David Finckel and Wu Han find the right balance on stage and off
For one musician, managing the myriad timing and logistical details of rehearsal, performance, and travel can be a daunting task.
So imagine the situation when two people with peripatetic schedules in nonparallel universes try to squeeze in a joint interview from different time zones.
Fortunately, David Finckel and Wu Han are as flexible and communicative in conversation as they are on the concert platform. Though there were some initial technical issues, as the Taiwanese pianist tried to get her on-the-road cellist husband on a conference line from their office at Lincoln Center.
“Hi! Just a second,” Wu Han says brightly. “We’ve only worked here five years,” she adds by way of apology, “and I haven’t figured out the phone yet. Playing piano is easier, I tell you.”
Soon all technical challenges are conquered and Wu Han and Finckel talk about music, their lives, and Franz Schubert’s extraordinary piano trios—works that the two, with violinist Philip Setzer, are currently touring across the U.S.
For Wu Han, performing the two Schubert trios—works that like the late piano sonatas and the great C major String Quintet come from the end of the composer’s short life—is not only an enriching musical experience but an honor.
“This music really is one of the greatest achievements in history,” says the pianist. “Just two masterworks and each one feels like climbing Mount Everest. And we have to climb two of them in one night.”
“The language itself is organized yet its complicated,” she adds. “Like all of Schubert’s music, it always has a double meaning—happiness and sadness in the same phrase. That’s what makes this music so incredible and so interesting to play. It’s a lifetime study, and I am humbled by it all the time.”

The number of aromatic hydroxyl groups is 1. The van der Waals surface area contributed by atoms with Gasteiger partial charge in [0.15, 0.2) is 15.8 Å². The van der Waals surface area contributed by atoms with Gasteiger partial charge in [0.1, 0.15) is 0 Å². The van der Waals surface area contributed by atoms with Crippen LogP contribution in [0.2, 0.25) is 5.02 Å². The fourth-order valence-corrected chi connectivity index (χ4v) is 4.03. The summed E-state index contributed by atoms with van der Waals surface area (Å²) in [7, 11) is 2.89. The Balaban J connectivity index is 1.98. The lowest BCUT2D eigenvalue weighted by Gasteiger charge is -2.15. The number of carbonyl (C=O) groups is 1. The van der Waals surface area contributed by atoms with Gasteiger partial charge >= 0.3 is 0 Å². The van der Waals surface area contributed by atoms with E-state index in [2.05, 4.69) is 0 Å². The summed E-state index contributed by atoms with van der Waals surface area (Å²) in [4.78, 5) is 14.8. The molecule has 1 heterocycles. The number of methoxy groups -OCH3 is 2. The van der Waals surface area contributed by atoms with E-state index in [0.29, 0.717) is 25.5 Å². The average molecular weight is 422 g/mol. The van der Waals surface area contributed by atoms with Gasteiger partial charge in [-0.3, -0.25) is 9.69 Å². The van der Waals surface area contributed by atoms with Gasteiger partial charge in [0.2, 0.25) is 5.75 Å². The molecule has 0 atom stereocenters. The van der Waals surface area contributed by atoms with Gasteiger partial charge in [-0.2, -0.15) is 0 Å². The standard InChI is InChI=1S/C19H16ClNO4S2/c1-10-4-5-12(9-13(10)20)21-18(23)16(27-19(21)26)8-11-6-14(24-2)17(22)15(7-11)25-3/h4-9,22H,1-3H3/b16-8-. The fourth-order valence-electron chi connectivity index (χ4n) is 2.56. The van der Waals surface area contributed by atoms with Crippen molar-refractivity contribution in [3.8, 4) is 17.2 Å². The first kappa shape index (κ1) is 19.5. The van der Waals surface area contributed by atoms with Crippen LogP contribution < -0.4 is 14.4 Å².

Finckel has, of course, been playing Schubert’s chamber masterworks his entire professional life with the Emerson String Quartet. Yet while he has also performed the piano trios, it’s only recently, with his wife and Emerson violinist Setzer, that he has dug as deeply into them.
“This is kind of a culmination for me of my study of Schubert, having played and recorded all the major quartets and the Trout Quintet and the Arpeggione Sonata,” says Finckel. “I learned the trios early on but I never played them as extensively or in as committed a fashion as I am now.
Like Wu Han, Finckel believes the Piano Trio in B flat and Piano Trio in E flat constitute two of the great cornerstones in the chamber repertoire.
“The fact that they are coming from his last year or two makes them even more of an experience, especially knowing he was only 31 years old [when he died],” says Finckel. “It’s the eternal question—whether a sense of impending, inevitable death accelerates one to a kind of maturity and otherworldliness that some one like Schubert achieved at that age.”
Finckel is best known as the anchor of the Emersons, yet he spends equal time performing solo recitals and duos with his wife, as well as trios as on the present 15-city Schubert tour.
And while he brings the Emerson’s familiar brand of acute focus and polished intensity to his non-quartet performances, he finds playing in other ensembles offers varied and unique experiences.
“It’s very different,” says Finckel. “Every time you play a piece of music, it’s a different situation. Playing with Wu Han is different than playing with the other three guys. I’m not saying it’s better or worse, it’s just very different.”
For one thing, a more soloistic appearance requires a different type of “mental activity” and preparation. “If I approached a sonata recital with the same mindset and the same priorities that I approached a quartet concert, I don’t think it would be successful.”